When it comes to learning a new art form, his aggressive determination does not let anyone stand in his path. That aggressiveness to achieve something was even more prominent during the Durga Puja days of his childhood. The celebration of Durga Puja is one of the biggest and most enthralling events for the people of Assam. During those five days, one can notice the festive mood in the air, of people rushing to light the holy lamps and distributing sweets amidst the hubbub of laughter and shouting. For young children, those days are the best excuse to get away from their textbooks and run with excitement across the congested sweet stalls, playing with their toy guns. Jyotishman reckons a funny incident from those days when he used to sneak out of his house during the festive session to explore his painting skills. “I had a sweet tooth and a huge craving for jalebis. (he still does) In order to get hold of some, I would go around all the hawkers and offer to paint their stalls before the festivals. In those days, I never looked for any kind of appellations or tips but would just demand 1-2 kilos of freshly made jalebis.” (he laughs)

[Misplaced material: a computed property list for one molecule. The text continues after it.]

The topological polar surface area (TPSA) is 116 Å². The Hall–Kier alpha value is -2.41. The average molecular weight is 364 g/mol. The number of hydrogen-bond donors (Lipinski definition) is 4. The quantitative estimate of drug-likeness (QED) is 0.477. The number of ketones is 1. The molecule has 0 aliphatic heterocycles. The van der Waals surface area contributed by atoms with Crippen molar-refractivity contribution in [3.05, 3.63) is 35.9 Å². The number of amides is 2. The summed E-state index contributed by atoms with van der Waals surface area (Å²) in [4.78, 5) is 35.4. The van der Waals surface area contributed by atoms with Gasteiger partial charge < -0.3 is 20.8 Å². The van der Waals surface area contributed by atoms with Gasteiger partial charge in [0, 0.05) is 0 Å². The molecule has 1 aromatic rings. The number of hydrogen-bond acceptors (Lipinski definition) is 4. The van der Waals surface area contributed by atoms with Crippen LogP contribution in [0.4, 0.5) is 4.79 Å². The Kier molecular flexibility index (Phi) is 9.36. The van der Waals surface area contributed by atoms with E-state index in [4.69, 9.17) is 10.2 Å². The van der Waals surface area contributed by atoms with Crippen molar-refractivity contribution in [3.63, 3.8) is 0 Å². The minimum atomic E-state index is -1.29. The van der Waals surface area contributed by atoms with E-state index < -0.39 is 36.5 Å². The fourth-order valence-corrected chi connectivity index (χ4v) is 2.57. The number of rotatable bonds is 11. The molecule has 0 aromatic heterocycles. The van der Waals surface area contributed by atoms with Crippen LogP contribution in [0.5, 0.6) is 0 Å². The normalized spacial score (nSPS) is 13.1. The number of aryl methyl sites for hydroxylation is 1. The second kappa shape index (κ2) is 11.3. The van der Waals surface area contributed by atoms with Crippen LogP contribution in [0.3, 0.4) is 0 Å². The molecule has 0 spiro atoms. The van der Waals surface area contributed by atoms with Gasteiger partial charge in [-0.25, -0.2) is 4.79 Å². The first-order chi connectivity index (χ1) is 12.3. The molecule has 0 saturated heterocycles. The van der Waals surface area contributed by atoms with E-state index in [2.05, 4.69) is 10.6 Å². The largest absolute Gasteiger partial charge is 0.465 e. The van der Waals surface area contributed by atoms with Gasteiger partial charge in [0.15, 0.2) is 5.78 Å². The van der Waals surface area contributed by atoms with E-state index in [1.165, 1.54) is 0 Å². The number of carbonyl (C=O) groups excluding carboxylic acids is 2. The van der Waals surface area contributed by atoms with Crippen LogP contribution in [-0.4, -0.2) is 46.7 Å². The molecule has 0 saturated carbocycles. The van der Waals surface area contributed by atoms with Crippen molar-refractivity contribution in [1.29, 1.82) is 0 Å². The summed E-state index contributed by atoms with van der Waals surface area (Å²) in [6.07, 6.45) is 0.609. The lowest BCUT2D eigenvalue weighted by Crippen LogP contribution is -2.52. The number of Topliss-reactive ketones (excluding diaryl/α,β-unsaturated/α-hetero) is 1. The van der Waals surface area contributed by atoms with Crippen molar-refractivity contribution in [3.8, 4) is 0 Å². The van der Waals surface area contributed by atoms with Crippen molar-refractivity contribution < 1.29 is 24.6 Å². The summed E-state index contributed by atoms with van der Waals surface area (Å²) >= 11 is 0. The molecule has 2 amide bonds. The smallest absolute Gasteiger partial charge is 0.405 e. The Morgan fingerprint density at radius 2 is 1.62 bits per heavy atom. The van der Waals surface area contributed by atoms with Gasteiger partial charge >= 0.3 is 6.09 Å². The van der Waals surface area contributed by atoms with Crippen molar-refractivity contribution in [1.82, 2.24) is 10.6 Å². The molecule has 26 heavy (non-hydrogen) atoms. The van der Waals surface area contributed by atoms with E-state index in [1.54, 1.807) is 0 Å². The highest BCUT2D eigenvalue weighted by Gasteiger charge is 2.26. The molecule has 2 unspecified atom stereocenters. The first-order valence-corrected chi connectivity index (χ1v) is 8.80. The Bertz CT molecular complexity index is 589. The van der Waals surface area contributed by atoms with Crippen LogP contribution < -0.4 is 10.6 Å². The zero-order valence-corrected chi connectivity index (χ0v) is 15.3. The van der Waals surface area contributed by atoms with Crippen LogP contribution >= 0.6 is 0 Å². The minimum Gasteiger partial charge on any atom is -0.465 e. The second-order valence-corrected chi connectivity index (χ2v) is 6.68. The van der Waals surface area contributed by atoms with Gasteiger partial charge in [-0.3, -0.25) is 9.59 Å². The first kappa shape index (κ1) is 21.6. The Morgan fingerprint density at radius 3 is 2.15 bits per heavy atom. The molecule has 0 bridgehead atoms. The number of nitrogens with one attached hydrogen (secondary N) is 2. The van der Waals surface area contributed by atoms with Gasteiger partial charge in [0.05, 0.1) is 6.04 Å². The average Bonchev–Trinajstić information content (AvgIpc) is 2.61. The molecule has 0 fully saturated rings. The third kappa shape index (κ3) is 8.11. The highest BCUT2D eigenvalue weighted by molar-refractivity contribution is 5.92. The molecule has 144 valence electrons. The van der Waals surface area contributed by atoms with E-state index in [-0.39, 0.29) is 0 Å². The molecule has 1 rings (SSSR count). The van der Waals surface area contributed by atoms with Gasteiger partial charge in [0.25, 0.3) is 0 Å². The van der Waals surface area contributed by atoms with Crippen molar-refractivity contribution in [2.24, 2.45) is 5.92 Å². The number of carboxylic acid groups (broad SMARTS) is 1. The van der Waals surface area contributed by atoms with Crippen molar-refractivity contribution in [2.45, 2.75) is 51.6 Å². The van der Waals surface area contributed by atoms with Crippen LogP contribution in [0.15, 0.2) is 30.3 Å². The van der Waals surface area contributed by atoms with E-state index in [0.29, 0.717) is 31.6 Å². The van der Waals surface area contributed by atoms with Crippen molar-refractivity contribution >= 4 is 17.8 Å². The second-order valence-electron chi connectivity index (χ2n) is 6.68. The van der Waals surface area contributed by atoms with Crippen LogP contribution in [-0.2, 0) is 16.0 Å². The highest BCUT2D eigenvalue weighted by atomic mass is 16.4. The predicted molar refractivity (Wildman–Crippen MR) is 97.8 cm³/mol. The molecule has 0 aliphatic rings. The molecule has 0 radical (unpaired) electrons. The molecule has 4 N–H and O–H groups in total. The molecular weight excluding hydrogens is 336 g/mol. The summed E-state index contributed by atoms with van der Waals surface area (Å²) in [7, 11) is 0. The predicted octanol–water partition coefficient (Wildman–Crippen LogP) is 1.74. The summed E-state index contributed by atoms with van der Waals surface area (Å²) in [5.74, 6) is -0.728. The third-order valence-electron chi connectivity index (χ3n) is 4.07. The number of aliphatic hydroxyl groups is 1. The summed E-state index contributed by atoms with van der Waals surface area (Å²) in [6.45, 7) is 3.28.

A hard-working person, Jyotishman had seen all the phases of life which only pushed him further towards the field of art. Wrapping up his school days where he preferred to visit Moina Parijat (art school for kids) in the evenings instead of playing football with his friends, his love for sketching helped him choose to engineer over commerce and shift to Delhi. He flashes his innocent smirk when he says, “I spent hours and hours sketching instruments and Mechanical drawings. The shadow-distance, the object-car-building distance turned into my playthings, where instead of learning the physics theorems behind them, I alluded more towards the mechanism, perspective and shadows behind it.”